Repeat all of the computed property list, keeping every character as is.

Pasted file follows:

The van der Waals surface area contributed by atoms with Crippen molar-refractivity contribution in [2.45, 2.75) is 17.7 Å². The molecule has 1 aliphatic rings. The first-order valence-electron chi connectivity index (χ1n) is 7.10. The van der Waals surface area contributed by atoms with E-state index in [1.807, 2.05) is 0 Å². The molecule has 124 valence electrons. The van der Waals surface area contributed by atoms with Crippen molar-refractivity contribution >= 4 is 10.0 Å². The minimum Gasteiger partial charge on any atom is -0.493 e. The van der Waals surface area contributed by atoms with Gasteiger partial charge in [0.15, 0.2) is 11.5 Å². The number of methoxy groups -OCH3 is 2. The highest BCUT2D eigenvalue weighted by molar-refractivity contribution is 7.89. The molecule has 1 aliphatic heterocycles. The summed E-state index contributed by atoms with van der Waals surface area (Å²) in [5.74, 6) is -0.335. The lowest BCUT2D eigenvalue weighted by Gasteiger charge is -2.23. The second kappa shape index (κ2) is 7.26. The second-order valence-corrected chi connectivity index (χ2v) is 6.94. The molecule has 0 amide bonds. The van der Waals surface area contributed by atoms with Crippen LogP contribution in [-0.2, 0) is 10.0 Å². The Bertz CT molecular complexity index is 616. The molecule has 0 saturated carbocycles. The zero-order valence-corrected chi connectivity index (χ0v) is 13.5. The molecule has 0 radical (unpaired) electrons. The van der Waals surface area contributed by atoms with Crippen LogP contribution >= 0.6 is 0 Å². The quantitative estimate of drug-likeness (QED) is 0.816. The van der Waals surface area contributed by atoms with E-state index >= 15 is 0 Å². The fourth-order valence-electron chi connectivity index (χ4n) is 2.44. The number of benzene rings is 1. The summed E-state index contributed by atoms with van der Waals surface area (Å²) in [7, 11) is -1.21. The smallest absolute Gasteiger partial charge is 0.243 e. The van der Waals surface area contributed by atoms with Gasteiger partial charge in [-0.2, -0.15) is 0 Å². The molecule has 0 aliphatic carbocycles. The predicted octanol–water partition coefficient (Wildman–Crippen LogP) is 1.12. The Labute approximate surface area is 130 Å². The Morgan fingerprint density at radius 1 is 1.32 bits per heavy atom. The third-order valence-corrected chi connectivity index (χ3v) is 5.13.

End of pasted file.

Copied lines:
The van der Waals surface area contributed by atoms with Crippen molar-refractivity contribution in [2.45, 2.75) is 17.7 Å². The molecule has 1 aliphatic rings. The first-order valence-electron chi connectivity index (χ1n) is 7.10. The van der Waals surface area contributed by atoms with E-state index in [1.807, 2.05) is 0 Å². The molecule has 124 valence electrons. The van der Waals surface area contributed by atoms with Crippen molar-refractivity contribution >= 4 is 10.0 Å². The minimum Gasteiger partial charge on any atom is -0.493 e. The van der Waals surface area contributed by atoms with Gasteiger partial charge in [0.15, 0.2) is 11.5 Å². The number of methoxy groups -OCH3 is 2. The highest BCUT2D eigenvalue weighted by molar-refractivity contribution is 7.89. The molecule has 1 aliphatic heterocycles. The summed E-state index contributed by atoms with van der Waals surface area (Å²) in [5.74, 6) is -0.335. The lowest BCUT2D eigenvalue weighted by Gasteiger charge is -2.23. The second kappa shape index (κ2) is 7.26. The second-order valence-corrected chi connectivity index (χ2v) is 6.94. The molecule has 0 amide bonds. The van der Waals surface area contributed by atoms with Crippen LogP contribution in [-0.2, 0) is 10.0 Å². The Bertz CT molecular complexity index is 616. The molecule has 0 saturated carbocycles. The zero-order valence-corrected chi connectivity index (χ0v) is 13.5. The molecule has 0 radical (unpaired) electrons. The van der Waals surface area contributed by atoms with Crippen LogP contribution >= 0.6 is 0 Å². The quantitative estimate of drug-likeness (QED) is 0.816. The van der Waals surface area contributed by atoms with E-state index >= 15 is 0 Å². The fourth-order valence-electron chi connectivity index (χ4n) is 2.44. The number of benzene rings is 1. The summed E-state index contributed by atoms with van der Waals surface area (Å²) in [7, 11) is -1.21. The smallest absolute Gasteiger partial charge is 0.243 e. The van der Waals surface area contributed by atoms with Gasteiger partial charge in [-0.2, -0.15) is 0 Å². The molecule has 0 aliphatic carbocycles. The predicted octanol–water partition coefficient (Wildman–Crippen LogP) is 1.12. The Labute approximate surface area is 130 Å². The Morgan fingerprint density at radius 1 is 1.32 bits per heavy atom. The third-order valence-corrected chi connectivity index (χ3v) is 5.13.